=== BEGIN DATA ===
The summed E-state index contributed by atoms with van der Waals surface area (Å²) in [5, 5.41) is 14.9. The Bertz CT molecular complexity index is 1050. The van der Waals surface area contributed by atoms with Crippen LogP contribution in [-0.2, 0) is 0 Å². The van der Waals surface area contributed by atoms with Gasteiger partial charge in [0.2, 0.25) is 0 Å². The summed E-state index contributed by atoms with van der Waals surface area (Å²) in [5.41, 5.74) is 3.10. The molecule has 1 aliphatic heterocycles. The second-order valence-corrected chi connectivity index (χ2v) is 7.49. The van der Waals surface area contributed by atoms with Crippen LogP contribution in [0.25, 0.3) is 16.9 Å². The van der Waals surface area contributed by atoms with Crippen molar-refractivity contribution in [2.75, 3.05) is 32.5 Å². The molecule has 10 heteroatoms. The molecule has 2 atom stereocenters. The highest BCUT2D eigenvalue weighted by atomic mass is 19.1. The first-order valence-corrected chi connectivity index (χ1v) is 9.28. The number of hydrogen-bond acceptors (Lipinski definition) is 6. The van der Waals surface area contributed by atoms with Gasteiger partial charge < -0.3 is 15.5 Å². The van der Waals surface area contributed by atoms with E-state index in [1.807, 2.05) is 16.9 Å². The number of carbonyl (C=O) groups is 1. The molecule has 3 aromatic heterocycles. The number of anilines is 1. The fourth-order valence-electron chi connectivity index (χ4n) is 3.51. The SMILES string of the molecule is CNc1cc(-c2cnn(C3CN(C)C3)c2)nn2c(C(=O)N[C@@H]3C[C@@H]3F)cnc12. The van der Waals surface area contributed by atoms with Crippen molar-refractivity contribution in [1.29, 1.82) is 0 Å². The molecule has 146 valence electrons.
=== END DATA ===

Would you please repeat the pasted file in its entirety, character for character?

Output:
The summed E-state index contributed by atoms with van der Waals surface area (Å²) in [5, 5.41) is 14.9. The Bertz CT molecular complexity index is 1050. The van der Waals surface area contributed by atoms with Crippen LogP contribution in [-0.2, 0) is 0 Å². The van der Waals surface area contributed by atoms with Gasteiger partial charge in [0.2, 0.25) is 0 Å². The summed E-state index contributed by atoms with van der Waals surface area (Å²) in [5.41, 5.74) is 3.10. The molecule has 1 aliphatic heterocycles. The second-order valence-corrected chi connectivity index (χ2v) is 7.49. The van der Waals surface area contributed by atoms with Crippen LogP contribution in [0.25, 0.3) is 16.9 Å². The van der Waals surface area contributed by atoms with Crippen molar-refractivity contribution in [2.75, 3.05) is 32.5 Å². The molecule has 10 heteroatoms. The molecule has 2 atom stereocenters. The highest BCUT2D eigenvalue weighted by atomic mass is 19.1. The first-order valence-corrected chi connectivity index (χ1v) is 9.28. The number of hydrogen-bond acceptors (Lipinski definition) is 6. The van der Waals surface area contributed by atoms with Gasteiger partial charge < -0.3 is 15.5 Å². The van der Waals surface area contributed by atoms with E-state index in [1.807, 2.05) is 16.9 Å². The number of carbonyl (C=O) groups is 1. The molecule has 3 aromatic heterocycles. The number of anilines is 1. The fourth-order valence-electron chi connectivity index (χ4n) is 3.51. The SMILES string of the molecule is CNc1cc(-c2cnn(C3CN(C)C3)c2)nn2c(C(=O)N[C@@H]3C[C@@H]3F)cnc12. The van der Waals surface area contributed by atoms with Crippen molar-refractivity contribution in [1.29, 1.82) is 0 Å². The molecule has 146 valence electrons.